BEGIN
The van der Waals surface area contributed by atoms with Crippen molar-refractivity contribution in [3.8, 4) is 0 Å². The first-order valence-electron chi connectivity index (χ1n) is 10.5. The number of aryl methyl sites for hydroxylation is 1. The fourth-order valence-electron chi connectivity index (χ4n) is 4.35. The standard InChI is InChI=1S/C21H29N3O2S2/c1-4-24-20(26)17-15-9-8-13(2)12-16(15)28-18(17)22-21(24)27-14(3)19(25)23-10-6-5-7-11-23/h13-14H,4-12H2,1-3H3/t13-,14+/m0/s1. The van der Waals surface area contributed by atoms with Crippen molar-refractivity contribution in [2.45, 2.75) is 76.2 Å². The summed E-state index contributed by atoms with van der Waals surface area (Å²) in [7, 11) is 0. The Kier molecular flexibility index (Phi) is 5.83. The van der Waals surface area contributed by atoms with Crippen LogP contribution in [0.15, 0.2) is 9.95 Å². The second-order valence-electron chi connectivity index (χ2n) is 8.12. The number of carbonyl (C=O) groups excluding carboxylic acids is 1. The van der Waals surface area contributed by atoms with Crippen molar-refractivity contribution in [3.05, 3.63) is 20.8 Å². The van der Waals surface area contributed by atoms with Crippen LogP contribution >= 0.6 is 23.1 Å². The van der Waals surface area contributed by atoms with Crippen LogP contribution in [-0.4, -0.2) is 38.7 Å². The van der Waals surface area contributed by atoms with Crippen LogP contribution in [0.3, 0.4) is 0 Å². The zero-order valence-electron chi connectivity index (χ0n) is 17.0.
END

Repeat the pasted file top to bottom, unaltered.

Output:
The van der Waals surface area contributed by atoms with Crippen molar-refractivity contribution in [3.8, 4) is 0 Å². The first-order valence-electron chi connectivity index (χ1n) is 10.5. The number of aryl methyl sites for hydroxylation is 1. The fourth-order valence-electron chi connectivity index (χ4n) is 4.35. The standard InChI is InChI=1S/C21H29N3O2S2/c1-4-24-20(26)17-15-9-8-13(2)12-16(15)28-18(17)22-21(24)27-14(3)19(25)23-10-6-5-7-11-23/h13-14H,4-12H2,1-3H3/t13-,14+/m0/s1. The van der Waals surface area contributed by atoms with Crippen molar-refractivity contribution in [2.45, 2.75) is 76.2 Å². The summed E-state index contributed by atoms with van der Waals surface area (Å²) in [7, 11) is 0. The Kier molecular flexibility index (Phi) is 5.83. The van der Waals surface area contributed by atoms with Crippen LogP contribution in [0.15, 0.2) is 9.95 Å². The second-order valence-electron chi connectivity index (χ2n) is 8.12. The number of carbonyl (C=O) groups excluding carboxylic acids is 1. The van der Waals surface area contributed by atoms with Crippen molar-refractivity contribution in [3.05, 3.63) is 20.8 Å². The van der Waals surface area contributed by atoms with Crippen LogP contribution >= 0.6 is 23.1 Å². The van der Waals surface area contributed by atoms with Crippen LogP contribution in [-0.4, -0.2) is 38.7 Å². The van der Waals surface area contributed by atoms with Crippen LogP contribution in [0.3, 0.4) is 0 Å². The zero-order valence-electron chi connectivity index (χ0n) is 17.0.